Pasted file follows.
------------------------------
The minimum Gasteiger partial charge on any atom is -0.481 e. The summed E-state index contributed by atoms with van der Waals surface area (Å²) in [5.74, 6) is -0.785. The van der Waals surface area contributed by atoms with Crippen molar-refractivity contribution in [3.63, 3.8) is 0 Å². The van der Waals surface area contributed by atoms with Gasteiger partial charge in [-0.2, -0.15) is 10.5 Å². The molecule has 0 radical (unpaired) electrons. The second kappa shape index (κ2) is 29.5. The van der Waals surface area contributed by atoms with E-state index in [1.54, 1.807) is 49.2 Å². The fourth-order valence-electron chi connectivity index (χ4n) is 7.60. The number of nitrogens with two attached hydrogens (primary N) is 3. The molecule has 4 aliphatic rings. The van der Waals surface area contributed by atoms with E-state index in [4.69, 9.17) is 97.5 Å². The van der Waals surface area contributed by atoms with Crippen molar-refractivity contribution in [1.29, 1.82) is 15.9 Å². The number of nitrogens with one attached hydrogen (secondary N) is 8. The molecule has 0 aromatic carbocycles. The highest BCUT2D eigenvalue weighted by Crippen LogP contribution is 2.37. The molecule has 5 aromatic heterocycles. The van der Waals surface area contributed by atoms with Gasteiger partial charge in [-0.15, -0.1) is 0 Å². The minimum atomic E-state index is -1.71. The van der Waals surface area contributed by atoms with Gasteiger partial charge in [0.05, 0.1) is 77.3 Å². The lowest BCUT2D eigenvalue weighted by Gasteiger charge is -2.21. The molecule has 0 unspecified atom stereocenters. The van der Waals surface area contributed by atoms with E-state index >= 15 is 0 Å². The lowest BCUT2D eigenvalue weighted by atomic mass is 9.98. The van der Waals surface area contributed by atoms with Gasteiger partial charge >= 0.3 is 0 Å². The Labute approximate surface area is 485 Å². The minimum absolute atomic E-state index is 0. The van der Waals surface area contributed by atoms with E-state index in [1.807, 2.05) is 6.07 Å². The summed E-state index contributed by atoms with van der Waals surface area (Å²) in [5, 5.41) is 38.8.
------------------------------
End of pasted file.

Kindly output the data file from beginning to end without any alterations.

The minimum Gasteiger partial charge on any atom is -0.481 e. The summed E-state index contributed by atoms with van der Waals surface area (Å²) in [5.74, 6) is -0.785. The van der Waals surface area contributed by atoms with Crippen molar-refractivity contribution in [3.63, 3.8) is 0 Å². The van der Waals surface area contributed by atoms with Gasteiger partial charge in [-0.2, -0.15) is 10.5 Å². The molecule has 0 radical (unpaired) electrons. The second kappa shape index (κ2) is 29.5. The van der Waals surface area contributed by atoms with E-state index in [1.54, 1.807) is 49.2 Å². The fourth-order valence-electron chi connectivity index (χ4n) is 7.60. The number of nitrogens with two attached hydrogens (primary N) is 3. The molecule has 4 aliphatic rings. The van der Waals surface area contributed by atoms with E-state index in [4.69, 9.17) is 97.5 Å². The van der Waals surface area contributed by atoms with Crippen molar-refractivity contribution in [1.29, 1.82) is 15.9 Å². The number of nitrogens with one attached hydrogen (secondary N) is 8. The molecule has 0 aromatic carbocycles. The highest BCUT2D eigenvalue weighted by Crippen LogP contribution is 2.37. The molecule has 5 aromatic heterocycles. The van der Waals surface area contributed by atoms with Gasteiger partial charge in [-0.15, -0.1) is 0 Å². The minimum atomic E-state index is -1.71. The van der Waals surface area contributed by atoms with Gasteiger partial charge in [0.05, 0.1) is 77.3 Å². The lowest BCUT2D eigenvalue weighted by Gasteiger charge is -2.21. The molecule has 0 unspecified atom stereocenters. The van der Waals surface area contributed by atoms with E-state index >= 15 is 0 Å². The lowest BCUT2D eigenvalue weighted by atomic mass is 9.98. The van der Waals surface area contributed by atoms with Gasteiger partial charge >= 0.3 is 0 Å². The Labute approximate surface area is 485 Å². The minimum absolute atomic E-state index is 0. The van der Waals surface area contributed by atoms with E-state index in [1.807, 2.05) is 6.07 Å². The summed E-state index contributed by atoms with van der Waals surface area (Å²) in [5, 5.41) is 38.8.